Featured Research

from universities, journals, and other organizations

Human insulin suppresses mosquito immune system: increasing cases of type II diabetes could abet malaria’s spread

Date:
June 26, 2012
Source:
American Society for Microbiology
Summary:
Human insulin suppresses the mosquito immune system, according to a new article. And while mosquitoes and malaria might seem to go together like baseball and hotdogs, mosquitoes' immunological resistance to the malaria parasite actually slows its spread among people.

Human insulin suppresses the mosquito immune system, according to a paper in the June Infection and Immunity. And while mosquitoes and malaria might seem to go together like baseball and hotdogs, mosquitoes' immunological resistance to the malaria parasite actually slows its spread among H. sapiens.

Related Articles


"A fair portion actually fight off the infection," says first author Nazzy Pakpour of the University of California, Davis.

But now the rate of type 2 diabetes is climbing in Africa as in most of the rest of the world, to the point where by 2030, one in five adults there are predicted to be so-afflicted. More diabetes means more hyperinsulinemia -- more human insulin to inhibit mosquitoes' immune response to Plasmodium falciparum, thus aiding and abetting transmission of this dread disease.

As horrific as the medical consequences of all this might be, the science is intriguing. "It's crazy to think something in our blood could change how mosquitoes respond to parasites," says Pakpour.

In earlier work, Pakpour and collaborators showed that ingested human insulin activates the insulin/IGF-1 signaling pathway in Anopheles stephensi mosquitoes, making them more vulnerable to invasion by P. falciparum. The new study showed that insulin signaling reduced expression of certain mosquito immunity genes that are under the same regulatory control, and that human insulin suppressed mosquito immunity by activating the so-called PI3K signaling pathway, and that artificially inhibiting that pathway could reverse the immunosuppressive effects of human insulin.


Story Source:

The above story is based on materials provided by American Society for Microbiology. Note: Materials may be edited for content and length.


Journal Reference:

  1. N. Pakpour, V. Corby-Harris, G. P. Green, H. M. Smithers, K. W. Cheung, M. A. Riehle, S. Luckhart. Ingested Human Insulin Inhibits the Mosquito NF-B-Dependent Immune Response to Plasmodium falciparum. Infection and Immunity, 2012; 80 (6): 2141 DOI: 10.1128/IAI.00024-12

Cite This Page:

American Society for Microbiology. "Human insulin suppresses mosquito immune system: increasing cases of type II diabetes could abet malaria’s spread." ScienceDaily. ScienceDaily, 26 June 2012. <www.sciencedaily.com/releases/2012/06/120626061206.htm>.
American Society for Microbiology. (2012, June 26). Human insulin suppresses mosquito immune system: increasing cases of type II diabetes could abet malaria’s spread. ScienceDaily. Retrieved November 24, 2014 from www.sciencedaily.com/releases/2012/06/120626061206.htm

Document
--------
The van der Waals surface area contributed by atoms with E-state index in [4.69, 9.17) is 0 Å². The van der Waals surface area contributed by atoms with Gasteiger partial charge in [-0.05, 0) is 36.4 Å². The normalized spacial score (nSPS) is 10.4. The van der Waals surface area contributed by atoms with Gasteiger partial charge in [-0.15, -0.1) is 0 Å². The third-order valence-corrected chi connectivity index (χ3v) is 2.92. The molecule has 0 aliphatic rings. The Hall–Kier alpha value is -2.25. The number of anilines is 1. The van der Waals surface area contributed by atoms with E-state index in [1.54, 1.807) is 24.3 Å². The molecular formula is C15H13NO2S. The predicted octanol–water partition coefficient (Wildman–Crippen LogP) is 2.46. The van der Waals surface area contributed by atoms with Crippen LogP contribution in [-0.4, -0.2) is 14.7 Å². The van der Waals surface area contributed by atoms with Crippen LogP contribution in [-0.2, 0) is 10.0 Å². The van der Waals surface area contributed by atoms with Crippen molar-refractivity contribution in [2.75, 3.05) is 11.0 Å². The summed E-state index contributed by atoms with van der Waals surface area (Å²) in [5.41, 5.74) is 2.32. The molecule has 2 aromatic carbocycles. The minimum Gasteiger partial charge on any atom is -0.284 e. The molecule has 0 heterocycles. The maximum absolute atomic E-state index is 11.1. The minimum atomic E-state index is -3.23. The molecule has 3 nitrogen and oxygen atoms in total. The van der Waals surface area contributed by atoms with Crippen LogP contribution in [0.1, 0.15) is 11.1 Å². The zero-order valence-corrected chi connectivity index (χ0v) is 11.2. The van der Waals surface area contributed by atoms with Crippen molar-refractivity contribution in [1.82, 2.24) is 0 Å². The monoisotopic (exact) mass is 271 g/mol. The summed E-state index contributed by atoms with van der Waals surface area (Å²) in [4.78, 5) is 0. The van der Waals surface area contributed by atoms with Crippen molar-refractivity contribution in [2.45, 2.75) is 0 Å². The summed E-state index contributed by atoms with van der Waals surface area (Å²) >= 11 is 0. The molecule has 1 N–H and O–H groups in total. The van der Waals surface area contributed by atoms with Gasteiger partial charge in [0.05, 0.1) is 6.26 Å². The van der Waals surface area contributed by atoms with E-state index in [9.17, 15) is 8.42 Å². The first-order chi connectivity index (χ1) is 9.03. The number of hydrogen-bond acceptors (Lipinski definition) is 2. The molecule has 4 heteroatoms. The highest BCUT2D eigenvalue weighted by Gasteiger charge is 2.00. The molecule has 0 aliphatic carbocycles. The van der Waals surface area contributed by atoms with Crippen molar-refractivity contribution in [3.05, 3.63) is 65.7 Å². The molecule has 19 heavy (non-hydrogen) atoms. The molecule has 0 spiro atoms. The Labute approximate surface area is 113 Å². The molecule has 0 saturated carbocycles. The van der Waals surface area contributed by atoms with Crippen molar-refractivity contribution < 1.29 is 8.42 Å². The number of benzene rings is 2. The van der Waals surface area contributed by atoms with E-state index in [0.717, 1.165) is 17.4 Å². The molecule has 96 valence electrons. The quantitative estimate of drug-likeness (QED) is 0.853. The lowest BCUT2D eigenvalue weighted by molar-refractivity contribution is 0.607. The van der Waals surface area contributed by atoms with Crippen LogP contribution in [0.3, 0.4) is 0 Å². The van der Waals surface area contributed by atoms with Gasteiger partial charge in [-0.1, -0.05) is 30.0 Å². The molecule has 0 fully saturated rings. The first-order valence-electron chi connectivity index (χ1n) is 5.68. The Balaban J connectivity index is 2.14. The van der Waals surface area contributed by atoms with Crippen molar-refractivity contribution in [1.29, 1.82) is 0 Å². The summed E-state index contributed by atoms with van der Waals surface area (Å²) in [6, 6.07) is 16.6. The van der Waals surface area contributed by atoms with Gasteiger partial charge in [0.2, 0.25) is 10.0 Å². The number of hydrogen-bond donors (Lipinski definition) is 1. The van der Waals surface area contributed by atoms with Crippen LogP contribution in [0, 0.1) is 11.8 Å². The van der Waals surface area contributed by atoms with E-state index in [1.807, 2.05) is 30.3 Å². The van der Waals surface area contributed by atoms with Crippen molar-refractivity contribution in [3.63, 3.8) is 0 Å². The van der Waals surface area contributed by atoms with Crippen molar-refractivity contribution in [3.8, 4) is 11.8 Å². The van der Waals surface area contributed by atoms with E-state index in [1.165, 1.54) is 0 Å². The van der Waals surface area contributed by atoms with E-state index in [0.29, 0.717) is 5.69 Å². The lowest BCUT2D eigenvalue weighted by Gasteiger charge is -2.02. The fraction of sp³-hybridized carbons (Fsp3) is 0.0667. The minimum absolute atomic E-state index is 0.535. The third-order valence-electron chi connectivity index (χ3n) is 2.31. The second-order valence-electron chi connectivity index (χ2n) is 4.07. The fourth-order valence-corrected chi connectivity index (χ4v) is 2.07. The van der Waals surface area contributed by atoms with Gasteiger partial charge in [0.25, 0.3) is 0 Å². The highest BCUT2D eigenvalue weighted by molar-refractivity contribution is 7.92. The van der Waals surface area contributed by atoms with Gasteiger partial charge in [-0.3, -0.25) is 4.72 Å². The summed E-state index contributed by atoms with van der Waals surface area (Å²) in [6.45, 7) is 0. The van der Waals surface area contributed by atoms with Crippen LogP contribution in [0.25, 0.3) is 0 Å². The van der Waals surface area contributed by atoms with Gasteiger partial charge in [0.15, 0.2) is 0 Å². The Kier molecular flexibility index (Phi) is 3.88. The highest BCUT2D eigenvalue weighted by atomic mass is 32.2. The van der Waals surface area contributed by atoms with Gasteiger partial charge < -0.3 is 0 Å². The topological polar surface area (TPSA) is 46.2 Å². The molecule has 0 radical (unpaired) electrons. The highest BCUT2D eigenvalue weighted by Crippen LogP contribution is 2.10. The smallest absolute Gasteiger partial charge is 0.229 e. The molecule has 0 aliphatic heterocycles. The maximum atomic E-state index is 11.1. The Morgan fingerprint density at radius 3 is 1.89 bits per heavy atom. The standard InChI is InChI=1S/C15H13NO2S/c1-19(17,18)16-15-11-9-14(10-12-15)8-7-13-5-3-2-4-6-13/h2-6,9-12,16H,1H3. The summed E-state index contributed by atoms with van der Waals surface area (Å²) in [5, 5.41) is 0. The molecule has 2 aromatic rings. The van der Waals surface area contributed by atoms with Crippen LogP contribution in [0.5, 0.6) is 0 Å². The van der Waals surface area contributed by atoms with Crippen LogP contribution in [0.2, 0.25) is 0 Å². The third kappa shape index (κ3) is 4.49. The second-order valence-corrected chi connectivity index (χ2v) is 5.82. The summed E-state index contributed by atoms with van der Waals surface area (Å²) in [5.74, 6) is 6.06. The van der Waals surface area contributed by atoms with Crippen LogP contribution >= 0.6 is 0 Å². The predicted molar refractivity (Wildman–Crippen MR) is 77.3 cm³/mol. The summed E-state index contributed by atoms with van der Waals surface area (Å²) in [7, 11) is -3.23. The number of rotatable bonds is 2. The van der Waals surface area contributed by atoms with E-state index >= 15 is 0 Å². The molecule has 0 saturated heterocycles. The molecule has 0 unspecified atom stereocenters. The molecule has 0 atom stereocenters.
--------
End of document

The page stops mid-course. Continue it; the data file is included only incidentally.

American Society for Microbiology. "Human insulin suppresses mosquito immune system: increasing cases of type II diabetes could abet malaria’s spread." ScienceDaily. www.sciencedaily.com/releases/2012/06/120626061206.htm (accessed November 24, 2014).

Share This


More From ScienceDaily



More Health & Medicine News

Monday, November 24, 2014

Featured Research

from universities, journals, and other organizations


Featured Videos

from AP, Reuters, AFP, and other news services

Ebola-Hit Sierra Leone's Late Cocoa Leaves Bitter Taste

Ebola-Hit Sierra Leone's Late Cocoa Leaves Bitter Taste

AFP (Nov. 23, 2014) The arable district of Kenema in Sierra Leone -- at the centre of the Ebola outbreak in May -- has been under quarantine for three months as the cocoa harvest comes in. Duration: 01:32 Video provided by AFP
Powered by NewsLook.com
Don't Fall For Flu Shot Myths

Don't Fall For Flu Shot Myths

Newsy (Nov. 23, 2014) Misconceptions abound when it comes to your annual flu shot. Medical experts say most people older than 6 months should get the shot. Video provided by Newsy
Powered by NewsLook.com
WFP: Ebola Risks Heightened Among Women Throughout Africa

WFP: Ebola Risks Heightened Among Women Throughout Africa

AFP (Nov. 21, 2014) Having children has always been a frightening prospect in Sierra Leone, the world's most dangerous place to give birth, but Ebola has presented an alarming new threat for expectant mothers. Duration: 00:37 Video provided by AFP
Powered by NewsLook.com
Could Your Genes Be The Reason You're Single?

Could Your Genes Be The Reason You're Single?

Newsy (Nov. 21, 2014) Researchers in Beijing discovered a gene called 5-HTA1, and carriers are reportedly 20 percent more likely to be single. Video provided by Newsy
Powered by NewsLook.com

Search ScienceDaily

Number of stories in archives: 140,361

Find with keyword(s):
Enter a keyword or phrase to search ScienceDaily for related topics and research stories.

Save/Print:
Share:

Breaking News:

Strange & Offbeat Stories


Health & Medicine

Mind & Brain

Living & Well

In Other News

... from NewsDaily.com

Science News

Health News

Environment News

Technology News



Save/Print:
Share:

Free Subscriptions


Get the latest science news with ScienceDaily's free email newsletters, updated daily and weekly. Or view hourly updated newsfeeds in your RSS reader:

Get Social & Mobile


Keep up to date with the latest news from ScienceDaily via social networks and mobile apps:

Have Feedback?


Tell us what you think of ScienceDaily -- we welcome both positive and negative comments. Have any problems using the site? Questions?
Mobile: iPhone Android Web
Follow: Facebook Twitter Google+
Subscribe: RSS Feeds Email Newsletters
Latest Headlines Health & Medicine Mind & Brain Space & Time Matter & Energy Computers & Math Plants & Animals Earth & Climate Fossils & Ruins